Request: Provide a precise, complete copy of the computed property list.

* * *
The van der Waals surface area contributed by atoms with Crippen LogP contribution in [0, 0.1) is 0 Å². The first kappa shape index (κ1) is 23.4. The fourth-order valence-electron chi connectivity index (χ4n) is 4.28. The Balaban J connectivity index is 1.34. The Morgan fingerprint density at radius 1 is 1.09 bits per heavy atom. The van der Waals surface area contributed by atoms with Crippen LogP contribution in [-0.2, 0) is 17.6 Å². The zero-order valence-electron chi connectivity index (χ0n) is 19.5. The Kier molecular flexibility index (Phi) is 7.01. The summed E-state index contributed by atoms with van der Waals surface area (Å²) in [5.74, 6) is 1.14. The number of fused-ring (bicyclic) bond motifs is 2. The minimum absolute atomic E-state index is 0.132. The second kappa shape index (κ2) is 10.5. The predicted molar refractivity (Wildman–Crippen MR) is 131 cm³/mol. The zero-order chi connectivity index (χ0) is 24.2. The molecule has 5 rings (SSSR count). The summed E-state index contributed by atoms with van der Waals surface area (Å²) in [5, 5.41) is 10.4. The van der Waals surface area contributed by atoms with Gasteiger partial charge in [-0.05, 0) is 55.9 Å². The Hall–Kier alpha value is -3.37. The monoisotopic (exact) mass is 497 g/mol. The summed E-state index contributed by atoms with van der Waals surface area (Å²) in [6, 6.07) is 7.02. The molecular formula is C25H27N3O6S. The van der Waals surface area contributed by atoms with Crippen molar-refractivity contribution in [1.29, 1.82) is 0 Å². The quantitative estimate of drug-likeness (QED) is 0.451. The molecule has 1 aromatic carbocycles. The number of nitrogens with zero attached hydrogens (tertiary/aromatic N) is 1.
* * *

The van der Waals surface area contributed by atoms with Crippen LogP contribution in [0, 0.1) is 0 Å². The first kappa shape index (κ1) is 23.4. The fourth-order valence-electron chi connectivity index (χ4n) is 4.28. The Balaban J connectivity index is 1.34. The Morgan fingerprint density at radius 1 is 1.09 bits per heavy atom. The van der Waals surface area contributed by atoms with Crippen LogP contribution in [-0.2, 0) is 17.6 Å². The zero-order valence-electron chi connectivity index (χ0n) is 19.5. The Kier molecular flexibility index (Phi) is 7.01. The summed E-state index contributed by atoms with van der Waals surface area (Å²) in [5.74, 6) is 1.14. The number of fused-ring (bicyclic) bond motifs is 2. The minimum absolute atomic E-state index is 0.132. The second kappa shape index (κ2) is 10.5. The predicted molar refractivity (Wildman–Crippen MR) is 131 cm³/mol. The zero-order chi connectivity index (χ0) is 24.2. The molecule has 5 rings (SSSR count). The summed E-state index contributed by atoms with van der Waals surface area (Å²) in [5, 5.41) is 10.4. The van der Waals surface area contributed by atoms with Gasteiger partial charge in [-0.05, 0) is 55.9 Å². The Hall–Kier alpha value is -3.37. The monoisotopic (exact) mass is 497 g/mol. The summed E-state index contributed by atoms with van der Waals surface area (Å²) in [6, 6.07) is 7.02. The molecular formula is C25H27N3O6S. The van der Waals surface area contributed by atoms with Crippen molar-refractivity contribution in [1.29, 1.82) is 0 Å². The quantitative estimate of drug-likeness (QED) is 0.451. The molecule has 1 aromatic carbocycles. The number of nitrogens with zero attached hydrogens (tertiary/aromatic N) is 1.